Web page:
hide/show widgets live?


on a OSC I’m making, I’ve a sort of “LFO Mode” switch, which will enable the user to use a different rate and some other settings.

Thus, on process(), due to the switch value, I’d like to access to the target widgets and hide/show them due to selection.

How can I access widget’s param due to paramId from process()? Or what’s the best way to do this?


You should not modify the UI directly from DSP code.

However, you could modify the UI from UI code, based on a state controlled by the DSP code. Add a bool Module::lfoMode variable and set it from DSP code. Override ModuleWidget::step() and in it, call the superclass method and hide/show the desired ParamWidget based on the value of Module::lfoMode.

It seems to works perfectly (if that’s what you meant):

void step() override {

	if (pModule != NULL) {
		if (mLFOMode != pModule->mLFOMode) {
			mLFOMode = pModule->mLFOMode;

			if (mLFOMode) {
			} else {

Looks great. This would be a bit more elegant to me because it uses the “minimize state data” principle, but either works.


MyModule* module = dynamic_cast<MyModule*>(this->module);
if (!module)

ParamWidget* myParam = getParam(MyModule::MY_PARAM);
if (module->lfoMode) {
else {

I’m curious, I know we should not use dynamic_cast in DSP code. Even if the UI thread is not time critical doesn’t a dynamic_cast in step() still need more CPU cycles for every frame than accessing a pointer?


Depending on what you have in mind and their visual appearance, please note that it’s generally considered non-idiomatic to conceal UI widgets that appear to be physical elements, rather than drawn on an interactive display.

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You’re right that it shouldn’t be called in DSP code, but it should be fine in UI code. I can’t imagine it taking more than 100ns, and in this case it’s only called once every 1/60 seconds, so it’ll only contribute to 0.0005% CPU. If you’re nervous about using it, use reinterpret_cast, since that takes zero cycles and you know the derived type is a MyModule.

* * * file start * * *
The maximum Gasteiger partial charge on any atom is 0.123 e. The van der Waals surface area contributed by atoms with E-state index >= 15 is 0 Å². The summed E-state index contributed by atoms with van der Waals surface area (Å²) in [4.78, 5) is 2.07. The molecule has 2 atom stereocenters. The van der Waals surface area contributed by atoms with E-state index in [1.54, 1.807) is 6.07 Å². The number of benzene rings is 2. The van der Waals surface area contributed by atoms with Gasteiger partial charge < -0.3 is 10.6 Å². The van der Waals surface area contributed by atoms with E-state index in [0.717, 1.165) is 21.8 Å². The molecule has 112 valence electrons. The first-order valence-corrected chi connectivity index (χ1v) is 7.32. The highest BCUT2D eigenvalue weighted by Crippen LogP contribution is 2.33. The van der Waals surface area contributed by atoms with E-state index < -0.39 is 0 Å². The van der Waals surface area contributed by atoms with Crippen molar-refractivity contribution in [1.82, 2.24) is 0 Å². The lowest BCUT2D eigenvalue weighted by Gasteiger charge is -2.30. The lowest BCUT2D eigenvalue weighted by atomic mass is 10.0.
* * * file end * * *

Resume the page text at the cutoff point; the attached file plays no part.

Also this. There are tons of disadvantages in automatically hiding widgets. I prefer my panels to not change, and I’m sure most users agree.


Thanks for clarifying, helpful as always :slightly_smiling_face:

Yes. In this case, its just a “trick” to change the scale of a knob. I mean: Osc mode => Rate 10-22khz, LFO mode => Rate 0.01-20hz.

Its not “changing”, just rescaling, using the hide/show trick.

Is there any other way? It seems the faster…

You shouldn’t ever change the range of the knob. Just change the base frequency of the oscillator, i.e. f_0 in https://vcvrack.com/manual/VoltageStandards#pitch-and-frequencies

What about the Widget tooltip? It should display the correct Hz value while dragging the knob :open_mouth:

Dynamically update displayBase in a custom ParamQuantity subclass.

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Curious: why this would be “idiomatic”? I could see the knob change position (due to different range). So basically, would be “unreal” in both case in a real-hardware scenario, isn’t?

Changing param ranges isn’t really supported by VCV. You shouldn’t rely on unsupported behavior. You also shouldn’t really be touching ParamQuantity with DSP code. It belongs more to the UI.

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  1. That question is off-topic in this thread. You need to start a new thread for each unrelated question.
  2. When copying samples of code, please specify the source of the code so people can understand the context of what you’re talking about.

I did. You can remove your last reply, to have a clean discussion :slight_smile: Thanks

is now on v2 possible to change param range? in my specific case, i need to change the hardness of a filter’s resonance, q.

this way (min, max) soft: std::log2(0.24f), std::log2(4.318f)

hard: std::log2(0.1f), std::log2(60.0f)

Why do you want to do this on the parameter level? Just let the parameter run from 0.0 to 1.0 (or any other meaningful range) and handle the different modes internally in the process routine.


so in this way i need to rewrite the display helpers. 0.1/1.0 to display its bad.

so in any way you need to insert non-native code…

Changing the configuration of the knob label (using the optional parameters of configParam) would be a lot less disruptive than actually changing the min and Max values.

You shouldn’t need any non-native code.

If you change the min and Max, its difficult to have a consistent behaviour for the knob when you change the range. The knob position might or might not shift. I’ve seen it done and the code is messy and unsatisfying.

Personally I’d keep a single range and just change the display rules, and the internal interpretation.

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